• Flexible Ticketing. The Government is committed to introducing more ’touch in – touch out’ rail tickets across the network which could mean part-time workers receive a discount on season tickets for travelling 3 days rather than 5 or for travelling earlier or later. The Department for Transport’s £45 million South East Flexible Ticketing programme will pilot many of these innovations next year.

• Market Review. The ORR will look into the sale of tickets and consider whether current markets are operating efficiently, effectively, and in the best interests of passengers and taxpayers. The Department has committed to consider any cost-effective recommendations that come out of the review.

• Annual Surveys. ATOC has agreed to release information to customers from next year on how well ticket office staff, ticket machines, and websites perform in regards to selling passengers the best ticket for their journey.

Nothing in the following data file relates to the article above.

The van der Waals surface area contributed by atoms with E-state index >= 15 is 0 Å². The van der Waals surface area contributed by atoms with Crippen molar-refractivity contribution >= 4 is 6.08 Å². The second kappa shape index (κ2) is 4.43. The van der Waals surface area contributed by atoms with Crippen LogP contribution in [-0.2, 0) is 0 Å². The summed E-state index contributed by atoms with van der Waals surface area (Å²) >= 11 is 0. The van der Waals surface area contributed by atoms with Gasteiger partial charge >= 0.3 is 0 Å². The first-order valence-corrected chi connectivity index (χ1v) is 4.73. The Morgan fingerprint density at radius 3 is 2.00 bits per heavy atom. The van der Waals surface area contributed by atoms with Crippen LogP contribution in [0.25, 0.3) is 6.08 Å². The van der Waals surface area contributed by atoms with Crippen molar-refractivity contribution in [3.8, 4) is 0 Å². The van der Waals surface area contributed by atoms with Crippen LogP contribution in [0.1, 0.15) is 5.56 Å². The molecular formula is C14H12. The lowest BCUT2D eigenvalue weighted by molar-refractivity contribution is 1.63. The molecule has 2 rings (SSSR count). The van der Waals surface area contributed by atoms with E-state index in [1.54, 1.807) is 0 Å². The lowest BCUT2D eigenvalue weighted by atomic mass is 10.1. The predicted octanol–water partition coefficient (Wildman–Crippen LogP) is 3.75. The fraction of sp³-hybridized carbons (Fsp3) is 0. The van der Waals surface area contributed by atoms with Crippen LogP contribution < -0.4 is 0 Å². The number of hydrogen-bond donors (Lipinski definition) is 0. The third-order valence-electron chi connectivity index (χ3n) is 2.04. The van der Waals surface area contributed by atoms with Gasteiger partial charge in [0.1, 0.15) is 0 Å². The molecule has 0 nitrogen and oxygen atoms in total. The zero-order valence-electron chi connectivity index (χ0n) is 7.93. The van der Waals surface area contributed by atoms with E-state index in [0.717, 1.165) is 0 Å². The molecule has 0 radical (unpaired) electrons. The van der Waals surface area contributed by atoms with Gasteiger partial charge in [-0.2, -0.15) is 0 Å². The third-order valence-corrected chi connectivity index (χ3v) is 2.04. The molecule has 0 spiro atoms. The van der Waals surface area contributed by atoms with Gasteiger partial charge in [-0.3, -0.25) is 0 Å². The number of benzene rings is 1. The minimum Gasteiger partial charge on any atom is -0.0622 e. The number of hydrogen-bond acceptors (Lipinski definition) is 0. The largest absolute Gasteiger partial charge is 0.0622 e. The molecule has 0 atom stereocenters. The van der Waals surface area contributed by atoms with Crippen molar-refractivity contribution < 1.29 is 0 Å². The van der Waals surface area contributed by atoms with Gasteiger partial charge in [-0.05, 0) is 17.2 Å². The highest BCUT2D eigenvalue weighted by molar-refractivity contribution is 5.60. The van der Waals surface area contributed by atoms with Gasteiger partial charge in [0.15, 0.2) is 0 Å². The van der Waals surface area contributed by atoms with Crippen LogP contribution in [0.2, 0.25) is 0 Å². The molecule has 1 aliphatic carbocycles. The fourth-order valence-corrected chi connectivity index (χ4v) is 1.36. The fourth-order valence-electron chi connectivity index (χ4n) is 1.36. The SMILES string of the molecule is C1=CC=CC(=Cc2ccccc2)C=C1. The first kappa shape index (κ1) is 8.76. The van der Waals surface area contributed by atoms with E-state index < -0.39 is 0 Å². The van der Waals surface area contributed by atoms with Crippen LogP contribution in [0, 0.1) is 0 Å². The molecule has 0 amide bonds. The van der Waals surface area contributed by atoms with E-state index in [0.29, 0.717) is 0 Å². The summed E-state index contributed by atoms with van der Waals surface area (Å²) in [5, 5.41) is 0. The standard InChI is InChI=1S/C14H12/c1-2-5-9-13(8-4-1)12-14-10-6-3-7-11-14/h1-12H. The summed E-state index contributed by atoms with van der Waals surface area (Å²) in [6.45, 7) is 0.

• Single Leg Pricing. The DfT is planning a pilot scheme which will allow passengers to more easily ‘mix and match’ each ticket type when planning a return journey, giving passengers extra confidence that they are getting the best deal on their journeys.

The Fares and Ticketing review can be found at: https://www.gov.uk/government/consultations/rail-fares-and-ticketing-review

Transport Secretary Patrick McLoughlin’s Written Ministerial Statement on the Fares and Ticketing Review: https://www.gov.uk/government/speeches/fares-and-ticketing-review

Transport Secretary Patrick McLoughlin’s speech to the Rail Industry following the Fares and Ticketing Review: https://www.gov.uk/government/speeches/fares-and-ticketing-review–2